- Staff interactions: Measure the number of interactions people have with individual staff members. This will help you gauge utilization and engagement.
- Staff utilization: Track how much time your employees spend on appointments and appointment-related tasks, like attending meetings and processing paperwork.
- Staff capacity: How much time staff has open for future appointments. Make sure you’re not investing in sales and marketing efforts unless you have the capacity to support new customers or members.
- Location deep dive: Take a closer look at specific branches, analyzing customer traffic, sales, and other key indicators. Benchmark performance and identify opportunities for improvement at each branch.
- Location traffic trends: Consumer behavior is always changing. Track changes in customer and member traffic, highlight patterns, and update your staffing schedules, marketing campaigns, and other initiatives accordingly.
Where Can I Find Banking Analytics Data?
When a lot of people hear data, their minds go to complex custom monitoring software, data lakes, and warehousing. But like a fine white wine, simple done well often trumps complex done poorly.
In fact, you probably already have all the tools and systems in place to record and save the metrics we’ve discussed.
Here are the seven sources for your core metrics:
- Appointment and queuing platform: Shows desired services, handle time, wait and lead times, no-show rate, source, completion, and outcomes.
- Survey results: Shows satisfaction, sentiment, needs, and requests.
- Customer relationship management (CRM) tool: Shows staff activities, opportunities, interactions, and products.
- Marketing tools: Shows interactions, product interest, and campaign performance.
- Contact center tools: Shows service issues and resolutions.
- Website, online banking, and mobile apps: Shows interactions and desired services, as well as appointment acquisition channels.
- Associates and staff feedback channels: Shows staff sentiment and qualitative feedback around the appointment process.
As your analytics function matures, you may want to add new technology and tools. But as a foundation, these seven will power the lion’s share of your data collection.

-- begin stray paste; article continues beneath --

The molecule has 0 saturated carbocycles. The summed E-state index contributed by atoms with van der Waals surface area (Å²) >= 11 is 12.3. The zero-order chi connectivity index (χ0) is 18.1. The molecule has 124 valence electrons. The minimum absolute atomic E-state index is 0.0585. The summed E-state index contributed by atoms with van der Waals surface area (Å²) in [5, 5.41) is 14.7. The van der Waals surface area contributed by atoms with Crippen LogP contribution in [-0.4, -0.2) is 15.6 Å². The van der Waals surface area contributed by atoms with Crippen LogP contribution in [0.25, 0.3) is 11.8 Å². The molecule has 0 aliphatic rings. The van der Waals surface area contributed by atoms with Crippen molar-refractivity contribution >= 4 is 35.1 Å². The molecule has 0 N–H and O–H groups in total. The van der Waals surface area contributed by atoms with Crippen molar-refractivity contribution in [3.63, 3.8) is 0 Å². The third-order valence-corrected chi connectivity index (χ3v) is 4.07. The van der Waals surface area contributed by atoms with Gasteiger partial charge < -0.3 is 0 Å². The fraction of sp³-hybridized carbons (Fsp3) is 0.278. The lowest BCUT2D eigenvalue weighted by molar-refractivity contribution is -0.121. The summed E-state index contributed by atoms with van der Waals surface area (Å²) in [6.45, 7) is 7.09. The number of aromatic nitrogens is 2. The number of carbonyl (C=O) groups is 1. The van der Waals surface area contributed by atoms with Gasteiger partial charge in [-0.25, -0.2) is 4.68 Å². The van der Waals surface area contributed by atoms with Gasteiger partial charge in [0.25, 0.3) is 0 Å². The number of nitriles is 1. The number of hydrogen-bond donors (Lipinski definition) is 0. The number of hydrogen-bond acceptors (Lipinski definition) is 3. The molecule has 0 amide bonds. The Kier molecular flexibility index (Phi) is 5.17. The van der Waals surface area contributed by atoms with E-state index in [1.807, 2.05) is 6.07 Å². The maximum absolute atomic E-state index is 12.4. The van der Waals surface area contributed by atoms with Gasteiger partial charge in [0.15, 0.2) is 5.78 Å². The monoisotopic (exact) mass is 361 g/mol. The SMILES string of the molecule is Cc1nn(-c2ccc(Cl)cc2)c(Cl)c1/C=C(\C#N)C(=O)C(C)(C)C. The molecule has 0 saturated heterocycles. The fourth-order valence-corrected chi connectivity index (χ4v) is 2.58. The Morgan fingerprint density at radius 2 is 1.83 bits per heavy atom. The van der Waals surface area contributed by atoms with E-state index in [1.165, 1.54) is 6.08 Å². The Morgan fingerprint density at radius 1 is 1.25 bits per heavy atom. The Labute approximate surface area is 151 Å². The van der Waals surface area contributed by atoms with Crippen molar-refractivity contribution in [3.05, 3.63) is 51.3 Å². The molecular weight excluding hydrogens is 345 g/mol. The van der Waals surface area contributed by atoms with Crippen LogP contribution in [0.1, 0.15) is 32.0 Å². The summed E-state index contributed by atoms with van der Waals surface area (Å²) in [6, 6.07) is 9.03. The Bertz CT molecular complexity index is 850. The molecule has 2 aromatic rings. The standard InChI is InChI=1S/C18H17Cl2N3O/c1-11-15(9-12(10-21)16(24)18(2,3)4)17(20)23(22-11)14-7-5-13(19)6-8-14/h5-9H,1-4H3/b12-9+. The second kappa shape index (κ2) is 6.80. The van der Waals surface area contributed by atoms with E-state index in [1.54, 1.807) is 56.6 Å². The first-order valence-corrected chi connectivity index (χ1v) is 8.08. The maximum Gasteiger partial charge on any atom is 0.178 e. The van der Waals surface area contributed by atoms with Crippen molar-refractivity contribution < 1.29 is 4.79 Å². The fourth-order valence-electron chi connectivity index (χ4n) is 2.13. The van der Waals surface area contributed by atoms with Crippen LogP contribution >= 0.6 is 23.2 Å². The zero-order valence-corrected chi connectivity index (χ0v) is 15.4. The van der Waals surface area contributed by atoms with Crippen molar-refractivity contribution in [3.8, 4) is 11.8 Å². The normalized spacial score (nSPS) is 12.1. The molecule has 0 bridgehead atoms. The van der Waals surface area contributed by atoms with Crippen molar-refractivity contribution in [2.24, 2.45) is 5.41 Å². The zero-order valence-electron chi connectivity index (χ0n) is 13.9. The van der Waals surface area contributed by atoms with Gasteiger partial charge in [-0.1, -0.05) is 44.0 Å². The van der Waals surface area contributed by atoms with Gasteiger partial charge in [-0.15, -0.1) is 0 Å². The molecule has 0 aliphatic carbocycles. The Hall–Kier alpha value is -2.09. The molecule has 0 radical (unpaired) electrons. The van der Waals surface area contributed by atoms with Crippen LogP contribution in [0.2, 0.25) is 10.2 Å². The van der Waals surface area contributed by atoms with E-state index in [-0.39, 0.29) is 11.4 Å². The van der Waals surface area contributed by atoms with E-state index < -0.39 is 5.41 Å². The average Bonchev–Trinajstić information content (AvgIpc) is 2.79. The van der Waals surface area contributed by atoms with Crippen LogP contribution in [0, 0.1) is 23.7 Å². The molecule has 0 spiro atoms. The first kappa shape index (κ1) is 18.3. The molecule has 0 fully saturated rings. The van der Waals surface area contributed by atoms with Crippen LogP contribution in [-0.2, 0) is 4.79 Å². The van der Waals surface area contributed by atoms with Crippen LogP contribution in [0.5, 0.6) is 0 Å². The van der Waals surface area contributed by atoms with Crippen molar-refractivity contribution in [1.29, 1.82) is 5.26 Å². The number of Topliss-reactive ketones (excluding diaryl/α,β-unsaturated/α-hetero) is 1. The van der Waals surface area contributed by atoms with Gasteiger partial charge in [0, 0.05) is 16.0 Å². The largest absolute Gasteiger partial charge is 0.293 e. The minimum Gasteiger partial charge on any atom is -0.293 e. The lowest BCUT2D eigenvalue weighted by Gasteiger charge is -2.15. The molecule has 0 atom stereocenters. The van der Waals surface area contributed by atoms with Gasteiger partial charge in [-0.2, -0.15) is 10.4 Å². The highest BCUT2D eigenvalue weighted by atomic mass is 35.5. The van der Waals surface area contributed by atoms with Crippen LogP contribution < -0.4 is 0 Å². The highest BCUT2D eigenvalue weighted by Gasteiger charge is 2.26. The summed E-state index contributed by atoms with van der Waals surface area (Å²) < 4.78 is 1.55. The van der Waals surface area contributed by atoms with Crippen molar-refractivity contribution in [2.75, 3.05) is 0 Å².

How Do I Set Up A Banking Analytics Function?
There’s a saying in analytics: Too much data, too few actionable insights. This means that modern companies overload on data volume, burying their strategy with data without a way to make sense of it.
That doesn’t sit well with us. So, in this section, we’ll teach you how to build an analytics function that makes sense of your metrics.
Phase 1: Build Your Data Collection Foundation
Begin by identifying what tools, services, and systems you already have—things like your appointment scheduling system, contact center platform, and mobile app backend. Extract data from your systems and tag it with metadata for improved organization. Finally, organize everything in a simple data catalog. Again, this doesn’t have to be complex. A basic spreadsheet will work.
Phase 2: Set Up Banking Analytics to Measure Continuously
Once you have your data collection and organization running smoothly, you need a way to display it. That’s where an analytics dashboard comes in. Build or buy an analytics dashboard. Set customer or member experience goals and run experiments to improve your performance towards the target.
Phase 3: Start Making Forecasts
Data can do more than evaluate past performance. It can predict the future, too. Focus on areas where you have robust past data. Use historical data to predict future conditions, remembering to include conditions or outside factors that may influence your data. (Read our guide to forecasting to get step-by-step instructions.)
Unlock New Growth With Banking Analytics
Analytics must have a purpose. For banks and credit unions, that purpose is to improve your customer or member experience, develop client engagement, and accelerate your growth.
To take your banking analytics to the next level, we’ve put together a full Banking Analytics Guide. It includes deep dives into not just metrics, but also data collection, analysis, and forecasting.